Great British Beach Clean wins Countryfile award by a 'country mile'!
The MCS Great British Beach Clean has been voted Conservation Success of the Year 2018 by readers of the BBC Countryfile magazine.
What a boost to the project and our brilliant volunteers in the Marine Conservation Society’s 25th year of cleaning the UK’s beaches, at a time when we MUST do something about marine litterLauren Eyles,
MCS Beachwatch Manager
The annual awards recognise the best of the British countryside over a number of categories including National Park of the Year, Beach of the Year and even Country Book of the Year.
Lauren Eyles, MCS Beachwatch Manager said winning the award is truly amazing and all of the team are thrilled to bits: ” The 2017 Great British Beach Clean was our biggest event yet with almost 7,000 volunteers getting involved. Beach litter and ocean pollution - particularly plastic - is now on the public agenda thanks to Blue Planet II. Cleaning up your local beach is a great way to ‘do you bit’ - and people are!
“What a boost to the project and our brilliant volunteers in the Marine Conservation Society’s 25th year of cleaning the UK’s beaches, at a time when we MUST do something about marine litter.
“Thanks to everyone who supports us including Waitrose and players of People’s Postcode Lottery, and all who have allowed us make the Great British Beach Clean better than ever. And of course, thanks to everyone who voted for us - we really do appreciate it.”
The data collected by MCS volunteer beach cleaners during the Great British Beach Clean, which is held annually over the third weekend in September, is used to influence national and European legislation, encourage best practice within industries and run public campaigns that offer effective solutions to problem items. Recently the data has been instrumental in such environmental successes as removing plastic from wet wipes and getting them labelled more clearlyand the single-use plastic carrier bag charge.
The winners in all the categories were announced on the Countryfile magazine website which said of the Great British Beach Clean:
“With increasing awareness of the dangers of plastic debris to marine life, it’s no wonder that the Great British Beach Clean weekend was so popular with our readers. In fact, it took the most votes in any category, by a country mile. The Marine Conservation Society spearheads this annual survey weekend, which last September saw almost 7,000 people remove 255,209 pieces of litter from 339 beaches, recording every item. Waste is monitored and traced back to manufacturers, who are urged to make their packaging more environmentally friendly.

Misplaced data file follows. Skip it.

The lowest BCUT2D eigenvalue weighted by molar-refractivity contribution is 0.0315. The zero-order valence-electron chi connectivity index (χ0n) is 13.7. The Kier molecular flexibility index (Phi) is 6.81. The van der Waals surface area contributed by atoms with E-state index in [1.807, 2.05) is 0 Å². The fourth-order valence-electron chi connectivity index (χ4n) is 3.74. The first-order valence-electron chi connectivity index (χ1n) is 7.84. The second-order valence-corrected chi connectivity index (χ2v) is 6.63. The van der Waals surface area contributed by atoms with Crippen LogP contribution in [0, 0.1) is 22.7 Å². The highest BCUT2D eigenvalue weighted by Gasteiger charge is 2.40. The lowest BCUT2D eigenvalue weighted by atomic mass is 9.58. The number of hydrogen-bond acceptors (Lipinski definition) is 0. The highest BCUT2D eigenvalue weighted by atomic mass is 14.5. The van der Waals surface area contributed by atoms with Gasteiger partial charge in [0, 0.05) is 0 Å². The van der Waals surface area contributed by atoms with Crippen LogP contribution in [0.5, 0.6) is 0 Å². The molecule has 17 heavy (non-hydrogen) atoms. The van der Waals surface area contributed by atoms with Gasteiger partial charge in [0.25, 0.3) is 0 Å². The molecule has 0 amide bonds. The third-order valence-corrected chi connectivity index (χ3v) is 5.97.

“Riding a new wave of public awareness partly triggered by the Blue Planet II series, the MCS is continuing the push for litter-free beaches, and you can join in. Aside from the annual survey weekend, clean-up events continue throughout the year.”
Countryfile presenter and judge, John Craven, said “This is a fantastic project, an annual check on just how bad we’re being at disposing of plastic and other items. Recycling the plastic that they find on the beaches is a new aspect of this continuing project - they’re not just cleaning up the beaches, they’re turning it into something useful, which hopefully won’t end up back on the beaches again.”
Judge Fergus Collins said: “With the problem of plastic in our rivers and seas growing ever greater, it’s no surprise that such an inclusive, positive campaign should win this category. Any visitor to any beach – or any wild place for that matter – should be part of this.”
Also in the Conservation Success of the Year category were the British Divers Marine Life Rescue, Isles of Scilly Seabird Recovery Project, Highway England Mitigation Project and the Wildfowl and Wetland Trusts flight of the Swans which was runner up.
Actions you can take
- Join a beach clean
- Organise a beach clean
- Download the Great British Beach Clean Report 2018
- Help us stop the plastic tide
- Visit the beachwatch website
Did you know?…
Over time, one plastic bottle bobbing along in the ocean can break down in to hundreds of tiny plastic pieces
It’s estimated that one rubbish truck load of plastic litter enters the ocean every minute
Every day millions of microplastics enter the sea from personal care products such as scrubs and toothpastes